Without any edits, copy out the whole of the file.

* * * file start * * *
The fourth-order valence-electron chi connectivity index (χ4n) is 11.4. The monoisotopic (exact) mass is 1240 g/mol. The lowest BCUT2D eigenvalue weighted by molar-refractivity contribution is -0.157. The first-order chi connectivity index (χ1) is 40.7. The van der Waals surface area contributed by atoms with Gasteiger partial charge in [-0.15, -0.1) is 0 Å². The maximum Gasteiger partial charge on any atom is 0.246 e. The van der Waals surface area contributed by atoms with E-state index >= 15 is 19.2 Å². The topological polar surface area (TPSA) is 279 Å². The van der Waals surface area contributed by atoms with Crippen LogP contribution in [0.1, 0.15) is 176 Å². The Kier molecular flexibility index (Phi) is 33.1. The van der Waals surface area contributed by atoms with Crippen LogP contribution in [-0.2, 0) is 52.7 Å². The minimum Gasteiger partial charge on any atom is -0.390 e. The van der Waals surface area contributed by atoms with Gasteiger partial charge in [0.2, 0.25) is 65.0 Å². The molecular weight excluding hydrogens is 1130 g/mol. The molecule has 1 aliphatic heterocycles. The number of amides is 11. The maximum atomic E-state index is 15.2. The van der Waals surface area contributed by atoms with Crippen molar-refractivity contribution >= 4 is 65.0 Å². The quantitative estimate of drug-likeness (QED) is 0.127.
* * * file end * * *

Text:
The fourth-order valence-electron chi connectivity index (χ4n) is 11.4. The monoisotopic (exact) mass is 1240 g/mol. The lowest BCUT2D eigenvalue weighted by molar-refractivity contribution is -0.157. The first-order chi connectivity index (χ1) is 40.7. The van der Waals surface area contributed by atoms with Gasteiger partial charge in [-0.15, -0.1) is 0 Å². The maximum Gasteiger partial charge on any atom is 0.246 e. The van der Waals surface area contributed by atoms with E-state index >= 15 is 19.2 Å². The topological polar surface area (TPSA) is 279 Å². The van der Waals surface area contributed by atoms with Crippen LogP contribution in [0.1, 0.15) is 176 Å². The Kier molecular flexibility index (Phi) is 33.1. The van der Waals surface area contributed by atoms with Crippen LogP contribution in [-0.2, 0) is 52.7 Å². The minimum Gasteiger partial charge on any atom is -0.390 e. The van der Waals surface area contributed by atoms with Gasteiger partial charge in [0.2, 0.25) is 65.0 Å². The molecular weight excluding hydrogens is 1130 g/mol. The molecule has 1 aliphatic heterocycles. The number of amides is 11. The maximum atomic E-state index is 15.2. The van der Waals surface area contributed by atoms with Crippen molar-refractivity contribution >= 4 is 65.0 Å². The quantitative estimate of drug-likeness (QED) is 0.127.